The Beginning of the Olympiads

The beginning of the Olympiads is the second fundamental point of chronology listed by Petavius.[1]

“The Greek calendar has not received as much attention from students of Greek religion as it deserves.”
~ George Thomson (1943)[4]

Traditionally, the beginning of the Olympiads has been dated to 776 BC, when the Olympic games supposedly had their first celebration .[1], [2] The wikipedia page with the list of ancient Olympic victors[3] contains a list of sources for the information in the list. For simplicity, I concisely list them here:

776 BC

1 – Eusebius
2 – Pausanias

480 BC

3 – P.Oxy.222
4 – Thucydides
5 – P.Oxy.2381
6 – Arrian
7 – P.Oxy. 12

296 BC

8 – Phlegon of Tralles
9 – Phlegon, apud Photius, Bibliotheca 97
10 – Dexippos the Athenian, apud Panodoros
11 – Moses of Chorene’s History of Armenia (3.40)

369 AD

I split the sources up by years to help visualize what sources we’re dependent on for each period of time. However, after a name has been listed, that does not mean it’s limited to that period of time. For example, Eusebius is used as a source almost until 261 AD. The three time periods I made above are 776-480 BC (296 years), 480-290 BC (190 years), and 290 BC-369 AD (659 years).

The list of Olympic victors was originally compiled by Hippias of Elis (fl.390-370 BC). It was then continued by Julianus Africanus (d.240), who modified it to include names up to 217 AD. Finally, it was copied by Eusebius (265-339 AD).[2]

In the later 19th century and early 20th century, European historians and philologists seriously began debating the authenticity of the traditional dating.[2]

“The doubts concerning the correctness of this date have involved other doubts concerning the accuracy of the earlier portions of Eusebius’s register of Olympic victors, and concerning the use of the Olympic register as a basis of Greek chronology for a considerable period of time.”
~ H. C. Montgomery (1936)[2, p.169]

Montgomery singled out John Pentland Mahaffy (1839-1919) as the first person to critically address the issue of the Olympiadic dating. Mahaffy noted that Sir George Cox regarded 670 BC as being “the earliest historical date available”. Mahaffy himself believed the list became accurate after Olympiad 50, about 580 BC, some 200 years prior to Hippias. Georg Busalt (1850-1920), Alfred Körte (1866-1946), and Ulrich Kahrstedt also raised some issues with the authenticity. Hermann Diels (1848-1922), Weniger, Brinckmann, and Wilamowitz were confident in the authenticity of the 776 BC date.[2]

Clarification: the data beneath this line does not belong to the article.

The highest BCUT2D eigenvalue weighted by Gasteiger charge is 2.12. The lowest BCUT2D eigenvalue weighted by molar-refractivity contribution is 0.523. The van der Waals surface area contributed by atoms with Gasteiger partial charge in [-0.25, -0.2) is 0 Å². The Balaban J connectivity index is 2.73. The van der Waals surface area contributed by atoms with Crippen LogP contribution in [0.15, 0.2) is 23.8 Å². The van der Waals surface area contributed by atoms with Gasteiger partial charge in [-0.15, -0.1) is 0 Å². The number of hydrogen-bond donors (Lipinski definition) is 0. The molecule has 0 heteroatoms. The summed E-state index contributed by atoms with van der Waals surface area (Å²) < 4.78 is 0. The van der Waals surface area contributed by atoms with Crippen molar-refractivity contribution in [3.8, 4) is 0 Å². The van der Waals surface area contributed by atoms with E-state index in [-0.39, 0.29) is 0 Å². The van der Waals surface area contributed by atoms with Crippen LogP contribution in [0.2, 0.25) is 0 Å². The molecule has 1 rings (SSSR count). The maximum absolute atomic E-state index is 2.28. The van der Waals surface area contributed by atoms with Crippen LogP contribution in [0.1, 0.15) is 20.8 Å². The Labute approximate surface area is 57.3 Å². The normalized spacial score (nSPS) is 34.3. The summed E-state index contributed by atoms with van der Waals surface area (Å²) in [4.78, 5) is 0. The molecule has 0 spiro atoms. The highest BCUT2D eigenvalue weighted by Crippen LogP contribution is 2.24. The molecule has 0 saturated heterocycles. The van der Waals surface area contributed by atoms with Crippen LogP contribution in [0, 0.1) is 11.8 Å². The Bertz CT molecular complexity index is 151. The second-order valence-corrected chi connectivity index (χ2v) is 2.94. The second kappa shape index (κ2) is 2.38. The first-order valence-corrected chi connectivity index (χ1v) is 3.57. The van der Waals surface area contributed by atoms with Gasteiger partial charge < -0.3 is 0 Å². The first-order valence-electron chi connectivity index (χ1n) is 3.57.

“…Körte believes that up to the end of the fifth century there was no connected victor list and no history of the Olympic games…”
~ H. C. Montgomery (1936)[2, p.171]

Pausanias reported that the games were held by Oxylus, King of Elis, but they were stopped until Iphitus, when the “Olympic truce” is revived by him and Lycurgus of Sparta, his contemporary. Ephorus was quoted by Strabo and also noted the Oxylus-Iphitus “double foundation of the games”. Phlegon and Eusebius both created a triple foundation of the games when they each inserted Cleosthenes, King of Pisa, into the mix.[2]

Phlegon contradicted himself in his writings when he placed Iphitus as living 27 or 28 Olympiads prior to 776, but then also claiming Iphitus “consulted the Delphic oracle” in Olympiad 6. This results in a gap of 34 Olympiads (136 years). Weniger noted that there is a possibility there was a second Iphitus and a second Lycurgus.[2]

Mahaffy noted that Pausanias reported Orsippus of Megara introduced the custom of running through the games naked, but that Thucydides, Herodotus, and Hellanicus reported it was some 300 years closer to their time that the naked running custom began. Thucydides relied on Dionysius of Halicarnassus for his conflicting date. Dionysius of Halicarnassus reported that Acanthus of Sparta set the custom, and so Thucydides reported that the custom began with the Spartans.[2, pp.169-170]

The traditional dates for the introduction of the four-horse chariot racing are 680 and 408 BC, but archaeological evidence dated prior to 700 BC, such as bronze dedicatory objects, might suggest otherwise. Where these bronze horse and chariot figurines could indicate chariot racing in the games, they could be completely unrelated, as those figurines were also found with warrior figurines, sheep, oxen, and weapons.[2, p.171]

“Such conflicts on the origin of customs, sayings, and things innumerable are no more rare in modern than ancient history.”
~ H. C. Montgomery (1936)[2, p.174]

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[1] – Accessed 13 Sept. 2020.

[2] – Montgomery, H. C. “The Controversy about the Origin of the Olympic Games Did They Originate in 776 B.C.?” The Classical Weekly, vol. 29, no. 22, 1936, pp. 169–174. JSTOR, Accessed 13 Sept. 2020.

[3] – Accessed 13 Sept. 2020.

[4] – Thomson, George. “The Greek Calendar.” The Journal of Hellenic Studies, vol. 63, 1943, pp. 52–65. JSTOR, Accessed 13 Sept. 2020.

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